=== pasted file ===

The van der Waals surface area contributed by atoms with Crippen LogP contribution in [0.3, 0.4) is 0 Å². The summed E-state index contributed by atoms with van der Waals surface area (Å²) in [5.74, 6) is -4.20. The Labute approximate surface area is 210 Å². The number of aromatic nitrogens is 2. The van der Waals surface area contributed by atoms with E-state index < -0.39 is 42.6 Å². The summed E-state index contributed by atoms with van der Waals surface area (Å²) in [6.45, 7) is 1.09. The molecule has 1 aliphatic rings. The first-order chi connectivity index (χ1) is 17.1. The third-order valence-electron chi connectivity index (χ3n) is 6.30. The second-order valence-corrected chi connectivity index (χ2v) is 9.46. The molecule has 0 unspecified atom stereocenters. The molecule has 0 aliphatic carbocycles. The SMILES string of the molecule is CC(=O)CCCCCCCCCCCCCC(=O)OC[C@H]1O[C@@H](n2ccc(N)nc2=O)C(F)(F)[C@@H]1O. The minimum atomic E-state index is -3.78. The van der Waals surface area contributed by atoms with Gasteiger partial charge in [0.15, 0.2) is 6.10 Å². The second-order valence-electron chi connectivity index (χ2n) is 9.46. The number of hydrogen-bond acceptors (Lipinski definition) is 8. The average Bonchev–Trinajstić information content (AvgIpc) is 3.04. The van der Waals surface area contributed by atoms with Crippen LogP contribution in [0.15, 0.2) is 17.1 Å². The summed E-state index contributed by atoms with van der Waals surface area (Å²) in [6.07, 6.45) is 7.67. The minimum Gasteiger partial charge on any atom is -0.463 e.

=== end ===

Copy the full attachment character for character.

The van der Waals surface area contributed by atoms with Crippen LogP contribution in [0.3, 0.4) is 0 Å². The summed E-state index contributed by atoms with van der Waals surface area (Å²) in [5.74, 6) is -4.20. The Labute approximate surface area is 210 Å². The number of aromatic nitrogens is 2. The van der Waals surface area contributed by atoms with E-state index < -0.39 is 42.6 Å². The summed E-state index contributed by atoms with van der Waals surface area (Å²) in [6.45, 7) is 1.09. The molecule has 1 aliphatic rings. The first-order chi connectivity index (χ1) is 17.1. The third-order valence-electron chi connectivity index (χ3n) is 6.30. The second-order valence-corrected chi connectivity index (χ2v) is 9.46. The molecule has 0 unspecified atom stereocenters. The molecule has 0 aliphatic carbocycles. The SMILES string of the molecule is CC(=O)CCCCCCCCCCCCCC(=O)OC[C@H]1O[C@@H](n2ccc(N)nc2=O)C(F)(F)[C@@H]1O. The minimum atomic E-state index is -3.78. The van der Waals surface area contributed by atoms with Gasteiger partial charge in [0.15, 0.2) is 6.10 Å². The second-order valence-electron chi connectivity index (χ2n) is 9.46. The number of hydrogen-bond acceptors (Lipinski definition) is 8. The average Bonchev–Trinajstić information content (AvgIpc) is 3.04. The van der Waals surface area contributed by atoms with Crippen LogP contribution in [0.15, 0.2) is 17.1 Å². The summed E-state index contributed by atoms with van der Waals surface area (Å²) in [6.07, 6.45) is 7.67. The minimum Gasteiger partial charge on any atom is -0.463 e.